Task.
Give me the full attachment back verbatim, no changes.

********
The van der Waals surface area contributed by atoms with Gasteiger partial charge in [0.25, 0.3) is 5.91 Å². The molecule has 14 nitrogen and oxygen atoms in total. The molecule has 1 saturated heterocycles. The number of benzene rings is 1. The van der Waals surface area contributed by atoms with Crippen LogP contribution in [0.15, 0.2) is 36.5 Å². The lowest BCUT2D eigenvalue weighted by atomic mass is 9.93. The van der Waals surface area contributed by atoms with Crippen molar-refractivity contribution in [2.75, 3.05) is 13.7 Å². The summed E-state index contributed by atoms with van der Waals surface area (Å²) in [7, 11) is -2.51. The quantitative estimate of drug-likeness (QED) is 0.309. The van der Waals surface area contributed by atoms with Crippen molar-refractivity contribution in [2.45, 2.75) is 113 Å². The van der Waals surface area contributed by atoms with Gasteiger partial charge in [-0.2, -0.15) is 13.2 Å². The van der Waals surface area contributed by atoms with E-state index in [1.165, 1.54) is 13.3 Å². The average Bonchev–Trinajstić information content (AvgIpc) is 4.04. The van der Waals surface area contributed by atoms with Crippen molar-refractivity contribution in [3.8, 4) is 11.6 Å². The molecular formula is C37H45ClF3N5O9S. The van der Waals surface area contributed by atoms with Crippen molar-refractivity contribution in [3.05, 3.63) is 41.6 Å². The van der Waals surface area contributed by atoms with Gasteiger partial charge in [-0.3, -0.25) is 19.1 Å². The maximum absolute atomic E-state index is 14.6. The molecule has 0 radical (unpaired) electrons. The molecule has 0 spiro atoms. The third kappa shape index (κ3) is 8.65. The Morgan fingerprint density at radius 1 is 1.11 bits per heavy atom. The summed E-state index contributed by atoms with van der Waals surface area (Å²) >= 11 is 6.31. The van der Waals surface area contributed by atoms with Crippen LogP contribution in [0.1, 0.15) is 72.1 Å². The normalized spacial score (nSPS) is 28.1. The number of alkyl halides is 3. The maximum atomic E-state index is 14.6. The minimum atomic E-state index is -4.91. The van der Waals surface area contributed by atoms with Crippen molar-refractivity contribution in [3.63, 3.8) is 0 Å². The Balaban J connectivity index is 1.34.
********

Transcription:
The van der Waals surface area contributed by atoms with Gasteiger partial charge in [0.25, 0.3) is 5.91 Å². The molecule has 14 nitrogen and oxygen atoms in total. The molecule has 1 saturated heterocycles. The number of benzene rings is 1. The van der Waals surface area contributed by atoms with Crippen LogP contribution in [0.15, 0.2) is 36.5 Å². The lowest BCUT2D eigenvalue weighted by atomic mass is 9.93. The van der Waals surface area contributed by atoms with Crippen molar-refractivity contribution in [2.75, 3.05) is 13.7 Å². The summed E-state index contributed by atoms with van der Waals surface area (Å²) in [7, 11) is -2.51. The quantitative estimate of drug-likeness (QED) is 0.309. The van der Waals surface area contributed by atoms with Crippen molar-refractivity contribution in [2.45, 2.75) is 113 Å². The van der Waals surface area contributed by atoms with Gasteiger partial charge in [-0.2, -0.15) is 13.2 Å². The van der Waals surface area contributed by atoms with E-state index in [1.165, 1.54) is 13.3 Å². The average Bonchev–Trinajstić information content (AvgIpc) is 4.04. The van der Waals surface area contributed by atoms with Crippen molar-refractivity contribution in [3.8, 4) is 11.6 Å². The molecular formula is C37H45ClF3N5O9S. The van der Waals surface area contributed by atoms with Crippen molar-refractivity contribution in [3.05, 3.63) is 41.6 Å². The van der Waals surface area contributed by atoms with Gasteiger partial charge in [-0.3, -0.25) is 19.1 Å². The maximum absolute atomic E-state index is 14.6. The molecule has 0 radical (unpaired) electrons. The molecule has 0 spiro atoms. The third kappa shape index (κ3) is 8.65. The Morgan fingerprint density at radius 1 is 1.11 bits per heavy atom. The summed E-state index contributed by atoms with van der Waals surface area (Å²) >= 11 is 6.31. The van der Waals surface area contributed by atoms with Crippen LogP contribution in [0.1, 0.15) is 72.1 Å². The normalized spacial score (nSPS) is 28.1. The number of alkyl halides is 3. The maximum atomic E-state index is 14.6. The minimum atomic E-state index is -4.91. The van der Waals surface area contributed by atoms with Crippen molar-refractivity contribution in [3.63, 3.8) is 0 Å². The Balaban J connectivity index is 1.34.